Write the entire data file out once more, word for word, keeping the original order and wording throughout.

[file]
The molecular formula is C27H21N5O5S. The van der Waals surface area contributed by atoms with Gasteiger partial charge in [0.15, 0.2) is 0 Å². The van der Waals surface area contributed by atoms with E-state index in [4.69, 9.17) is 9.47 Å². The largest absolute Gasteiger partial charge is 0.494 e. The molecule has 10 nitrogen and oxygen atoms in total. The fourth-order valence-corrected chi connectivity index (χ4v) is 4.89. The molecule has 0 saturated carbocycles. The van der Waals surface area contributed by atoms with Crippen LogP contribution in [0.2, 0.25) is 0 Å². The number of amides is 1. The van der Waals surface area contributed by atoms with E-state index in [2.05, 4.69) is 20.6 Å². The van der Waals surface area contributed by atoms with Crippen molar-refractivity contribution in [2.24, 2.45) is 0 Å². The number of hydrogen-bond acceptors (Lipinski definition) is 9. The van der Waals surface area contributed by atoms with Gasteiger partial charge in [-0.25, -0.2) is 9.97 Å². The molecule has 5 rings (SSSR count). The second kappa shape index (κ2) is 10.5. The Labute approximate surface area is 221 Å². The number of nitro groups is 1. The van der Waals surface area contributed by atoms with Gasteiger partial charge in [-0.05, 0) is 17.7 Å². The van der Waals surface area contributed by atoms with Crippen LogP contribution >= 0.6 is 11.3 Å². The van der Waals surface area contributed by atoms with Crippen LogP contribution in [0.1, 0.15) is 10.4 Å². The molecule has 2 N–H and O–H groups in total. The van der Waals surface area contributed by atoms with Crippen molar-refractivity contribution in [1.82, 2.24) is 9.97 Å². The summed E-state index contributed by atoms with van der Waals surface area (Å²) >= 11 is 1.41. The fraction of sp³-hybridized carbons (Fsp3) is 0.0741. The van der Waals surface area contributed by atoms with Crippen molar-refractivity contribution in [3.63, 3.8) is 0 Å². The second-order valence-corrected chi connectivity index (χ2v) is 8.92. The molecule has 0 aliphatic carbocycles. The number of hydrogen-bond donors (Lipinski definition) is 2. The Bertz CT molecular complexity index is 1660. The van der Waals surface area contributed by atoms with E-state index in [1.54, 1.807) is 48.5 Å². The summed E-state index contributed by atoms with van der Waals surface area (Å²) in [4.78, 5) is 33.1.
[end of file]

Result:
The molecular formula is C27H21N5O5S. The van der Waals surface area contributed by atoms with Gasteiger partial charge in [0.15, 0.2) is 0 Å². The van der Waals surface area contributed by atoms with E-state index in [4.69, 9.17) is 9.47 Å². The largest absolute Gasteiger partial charge is 0.494 e. The molecule has 10 nitrogen and oxygen atoms in total. The fourth-order valence-corrected chi connectivity index (χ4v) is 4.89. The molecule has 0 saturated carbocycles. The van der Waals surface area contributed by atoms with Crippen LogP contribution in [0.2, 0.25) is 0 Å². The number of amides is 1. The van der Waals surface area contributed by atoms with E-state index in [2.05, 4.69) is 20.6 Å². The van der Waals surface area contributed by atoms with Crippen molar-refractivity contribution in [2.24, 2.45) is 0 Å². The number of hydrogen-bond acceptors (Lipinski definition) is 9. The van der Waals surface area contributed by atoms with Gasteiger partial charge in [-0.25, -0.2) is 9.97 Å². The molecule has 5 rings (SSSR count). The second kappa shape index (κ2) is 10.5. The Labute approximate surface area is 221 Å². The number of nitro groups is 1. The van der Waals surface area contributed by atoms with Gasteiger partial charge in [-0.05, 0) is 17.7 Å². The van der Waals surface area contributed by atoms with Crippen LogP contribution >= 0.6 is 11.3 Å². The van der Waals surface area contributed by atoms with Crippen LogP contribution in [0.1, 0.15) is 10.4 Å². The molecule has 2 N–H and O–H groups in total. The van der Waals surface area contributed by atoms with Crippen molar-refractivity contribution in [1.82, 2.24) is 9.97 Å². The summed E-state index contributed by atoms with van der Waals surface area (Å²) >= 11 is 1.41. The fraction of sp³-hybridized carbons (Fsp3) is 0.0741. The van der Waals surface area contributed by atoms with Crippen molar-refractivity contribution in [3.63, 3.8) is 0 Å². The second-order valence-corrected chi connectivity index (χ2v) is 8.92. The molecule has 0 aliphatic carbocycles. The number of hydrogen-bond donors (Lipinski definition) is 2. The Bertz CT molecular complexity index is 1660. The van der Waals surface area contributed by atoms with E-state index in [1.54, 1.807) is 48.5 Å². The summed E-state index contributed by atoms with van der Waals surface area (Å²) in [4.78, 5) is 33.1.